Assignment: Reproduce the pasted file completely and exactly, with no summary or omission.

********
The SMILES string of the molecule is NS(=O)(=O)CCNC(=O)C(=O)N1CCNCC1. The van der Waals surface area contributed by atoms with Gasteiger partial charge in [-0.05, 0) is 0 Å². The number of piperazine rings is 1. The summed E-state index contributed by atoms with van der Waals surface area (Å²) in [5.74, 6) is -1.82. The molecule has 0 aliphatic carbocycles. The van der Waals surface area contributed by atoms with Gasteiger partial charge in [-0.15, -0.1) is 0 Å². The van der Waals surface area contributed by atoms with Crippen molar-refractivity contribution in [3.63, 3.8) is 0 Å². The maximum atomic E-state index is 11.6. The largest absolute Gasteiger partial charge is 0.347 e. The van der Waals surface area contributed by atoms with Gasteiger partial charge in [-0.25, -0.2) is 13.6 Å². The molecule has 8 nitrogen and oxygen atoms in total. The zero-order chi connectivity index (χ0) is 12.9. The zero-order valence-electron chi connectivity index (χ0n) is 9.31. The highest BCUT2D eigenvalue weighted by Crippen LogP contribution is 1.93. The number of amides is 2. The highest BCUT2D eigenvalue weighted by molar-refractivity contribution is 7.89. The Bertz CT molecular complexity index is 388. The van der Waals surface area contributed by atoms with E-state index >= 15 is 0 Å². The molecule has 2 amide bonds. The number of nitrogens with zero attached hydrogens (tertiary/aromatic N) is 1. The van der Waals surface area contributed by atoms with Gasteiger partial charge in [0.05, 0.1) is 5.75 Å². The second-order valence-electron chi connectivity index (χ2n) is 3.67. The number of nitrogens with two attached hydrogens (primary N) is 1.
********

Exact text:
The SMILES string of the molecule is NS(=O)(=O)CCNC(=O)C(=O)N1CCNCC1. The van der Waals surface area contributed by atoms with Gasteiger partial charge in [-0.05, 0) is 0 Å². The number of piperazine rings is 1. The summed E-state index contributed by atoms with van der Waals surface area (Å²) in [5.74, 6) is -1.82. The molecule has 0 aliphatic carbocycles. The van der Waals surface area contributed by atoms with Gasteiger partial charge in [-0.15, -0.1) is 0 Å². The van der Waals surface area contributed by atoms with Crippen molar-refractivity contribution in [3.63, 3.8) is 0 Å². The maximum atomic E-state index is 11.6. The largest absolute Gasteiger partial charge is 0.347 e. The van der Waals surface area contributed by atoms with Gasteiger partial charge in [-0.25, -0.2) is 13.6 Å². The molecule has 8 nitrogen and oxygen atoms in total. The zero-order chi connectivity index (χ0) is 12.9. The zero-order valence-electron chi connectivity index (χ0n) is 9.31. The highest BCUT2D eigenvalue weighted by Crippen LogP contribution is 1.93. The number of amides is 2. The highest BCUT2D eigenvalue weighted by molar-refractivity contribution is 7.89. The Bertz CT molecular complexity index is 388. The van der Waals surface area contributed by atoms with E-state index >= 15 is 0 Å². The molecule has 2 amide bonds. The number of nitrogens with zero attached hydrogens (tertiary/aromatic N) is 1. The van der Waals surface area contributed by atoms with Gasteiger partial charge in [0.05, 0.1) is 5.75 Å². The second-order valence-electron chi connectivity index (χ2n) is 3.67. The number of nitrogens with two attached hydrogens (primary N) is 1.